Back in December, David DuBois shared a copy of what he called The Most Important Paper Published this Year that You Haven’t Read Yet! It was an article by Li & Julian and the title was “Developmental Relationships as active mechanism of change”. In that paper, the authors make the case that effective youth prevention hinges on the provision of what they termed *developmental relationships*. Here’s an excerpt from their paper:
“Emotional connection is necessary, but insufficient to account for the totality of how a developing person is relating to others in her community. A working hypothesis of relationships must also account for interactions, activities, and power. We begin with a classical and succinct theoretical definition of optimal dyadic interactions (Bronfenbrenner, 1979):
“Learning and development are facilitated by the participation of the developing person in *progressively more complex* patterns of *reciprocal activity* with someone with whom that person has developed a *strong and enduring emotional attachment* and when the *balance of power gradually shifts* in favor of the developing person (p. 60; emphasis added).”
The four criteria specified previously—attachment, reciprocity, progressive complexity, and balance of power—are simple without being simplistic. They describe a particular style of relationship that can apply to both dyadic and group relationships. Therefore, whereas Bronfenbrenner coined the term developmental dyad to denote this combination of criteria, we now broaden it as developmental relationship.” I thought I’d share another, similar paper written by Tony Biglan and colleagues. It’s entitled “The Critical Role of Nurturing Environments for Promoting Human Well-Being”. [Biglan, A., Flay, B. R., Embry, D. D., & Sandler, I. N. (2012). The critical role of nurturing environments for promoting human well-being. *American Psychologist, 67(4)*, 257-271. doi:10.1037/a0026796] Biglan and colleagues suggest that “*If we want to prevent multiple problems and increase the prevalence of young people who develop successfully, we must increase the prevalence of nurturing environments.”* They offer the following descriptors of nurturing environments: *“First, these environments minimize biologically and psychologically toxic events. Second, they teach, promote, and richly reinforce prosocial behavior, including self-regulatory behaviors and all of the skills needed to become productive adult members of society. Third, they monitor and limit opportunities for problem behavior. Fourth, they foster psychological flexibility—the ability to be mindful of one’s thoughts and feelings and to act in the service of one’s values even when one’s thoughts and feelings discourage taking valued action.”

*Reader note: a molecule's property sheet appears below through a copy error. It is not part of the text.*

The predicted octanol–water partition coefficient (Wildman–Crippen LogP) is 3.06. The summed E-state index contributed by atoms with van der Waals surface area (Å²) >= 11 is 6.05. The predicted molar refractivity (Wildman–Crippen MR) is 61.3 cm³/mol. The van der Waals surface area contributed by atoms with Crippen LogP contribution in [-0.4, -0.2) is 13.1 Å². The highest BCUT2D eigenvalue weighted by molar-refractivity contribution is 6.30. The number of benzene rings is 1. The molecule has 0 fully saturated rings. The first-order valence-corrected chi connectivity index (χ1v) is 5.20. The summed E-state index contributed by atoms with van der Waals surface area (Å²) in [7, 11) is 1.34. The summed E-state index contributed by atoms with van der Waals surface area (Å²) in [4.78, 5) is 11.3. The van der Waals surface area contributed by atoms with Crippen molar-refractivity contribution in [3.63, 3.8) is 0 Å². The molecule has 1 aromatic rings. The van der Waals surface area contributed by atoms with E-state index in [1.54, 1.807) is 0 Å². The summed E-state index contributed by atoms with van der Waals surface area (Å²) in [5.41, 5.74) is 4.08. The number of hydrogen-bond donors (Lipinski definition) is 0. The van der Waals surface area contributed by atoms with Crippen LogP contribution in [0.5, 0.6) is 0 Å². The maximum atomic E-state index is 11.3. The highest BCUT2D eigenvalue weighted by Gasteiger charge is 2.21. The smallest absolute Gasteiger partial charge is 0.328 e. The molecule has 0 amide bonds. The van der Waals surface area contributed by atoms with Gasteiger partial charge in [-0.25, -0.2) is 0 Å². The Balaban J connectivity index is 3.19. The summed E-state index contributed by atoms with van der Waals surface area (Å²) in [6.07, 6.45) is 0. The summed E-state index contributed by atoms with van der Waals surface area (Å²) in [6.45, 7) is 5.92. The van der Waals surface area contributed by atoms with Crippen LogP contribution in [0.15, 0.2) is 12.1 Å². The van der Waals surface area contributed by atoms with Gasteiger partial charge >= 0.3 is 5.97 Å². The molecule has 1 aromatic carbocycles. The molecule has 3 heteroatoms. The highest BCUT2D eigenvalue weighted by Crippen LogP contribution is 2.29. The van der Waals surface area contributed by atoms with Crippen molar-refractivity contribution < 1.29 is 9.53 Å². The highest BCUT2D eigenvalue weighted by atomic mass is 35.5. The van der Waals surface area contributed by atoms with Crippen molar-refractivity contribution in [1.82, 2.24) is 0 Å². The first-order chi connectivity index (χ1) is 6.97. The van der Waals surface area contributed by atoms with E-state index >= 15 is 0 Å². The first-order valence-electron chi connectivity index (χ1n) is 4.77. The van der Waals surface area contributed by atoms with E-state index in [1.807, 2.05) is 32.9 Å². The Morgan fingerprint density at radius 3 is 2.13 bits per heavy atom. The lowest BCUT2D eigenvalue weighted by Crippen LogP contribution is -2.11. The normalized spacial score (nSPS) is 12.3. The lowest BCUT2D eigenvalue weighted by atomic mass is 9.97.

It’s interesting to consider these points (and the points offered by Li & Julian) in the context of youth mentoring. Results from the meta-analysis by David and colleagues, as well as other outcome studies, point to the need to re-conceptualize youth mentoring. These articles will likely prove useful in that effort.